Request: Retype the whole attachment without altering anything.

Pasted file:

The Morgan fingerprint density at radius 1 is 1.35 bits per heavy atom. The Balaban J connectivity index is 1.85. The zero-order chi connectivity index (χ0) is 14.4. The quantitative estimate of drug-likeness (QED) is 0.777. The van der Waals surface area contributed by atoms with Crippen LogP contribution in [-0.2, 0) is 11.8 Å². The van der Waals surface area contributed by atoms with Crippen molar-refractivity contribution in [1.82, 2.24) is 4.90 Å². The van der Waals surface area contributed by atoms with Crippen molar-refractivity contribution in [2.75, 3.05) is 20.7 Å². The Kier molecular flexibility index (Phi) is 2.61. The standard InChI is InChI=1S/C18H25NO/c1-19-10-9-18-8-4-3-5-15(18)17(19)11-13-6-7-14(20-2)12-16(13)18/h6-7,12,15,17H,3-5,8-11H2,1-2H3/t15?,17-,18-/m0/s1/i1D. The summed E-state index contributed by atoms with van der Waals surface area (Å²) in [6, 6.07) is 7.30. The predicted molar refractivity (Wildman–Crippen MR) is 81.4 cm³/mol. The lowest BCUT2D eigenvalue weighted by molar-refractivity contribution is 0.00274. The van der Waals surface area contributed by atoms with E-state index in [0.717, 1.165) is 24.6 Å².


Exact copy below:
The Morgan fingerprint density at radius 1 is 1.35 bits per heavy atom. The Balaban J connectivity index is 1.85. The zero-order chi connectivity index (χ0) is 14.4. The quantitative estimate of drug-likeness (QED) is 0.777. The van der Waals surface area contributed by atoms with Crippen LogP contribution in [-0.2, 0) is 11.8 Å². The van der Waals surface area contributed by atoms with Crippen molar-refractivity contribution in [1.82, 2.24) is 4.90 Å². The van der Waals surface area contributed by atoms with Crippen molar-refractivity contribution in [2.75, 3.05) is 20.7 Å². The Kier molecular flexibility index (Phi) is 2.61. The standard InChI is InChI=1S/C18H25NO/c1-19-10-9-18-8-4-3-5-15(18)17(19)11-13-6-7-14(20-2)12-16(13)18/h6-7,12,15,17H,3-5,8-11H2,1-2H3/t15?,17-,18-/m0/s1/i1D. The summed E-state index contributed by atoms with van der Waals surface area (Å²) in [6, 6.07) is 7.30. The predicted molar refractivity (Wildman–Crippen MR) is 81.4 cm³/mol. The lowest BCUT2D eigenvalue weighted by molar-refractivity contribution is 0.00274. The van der Waals surface area contributed by atoms with E-state index in [0.717, 1.165) is 24.6 Å².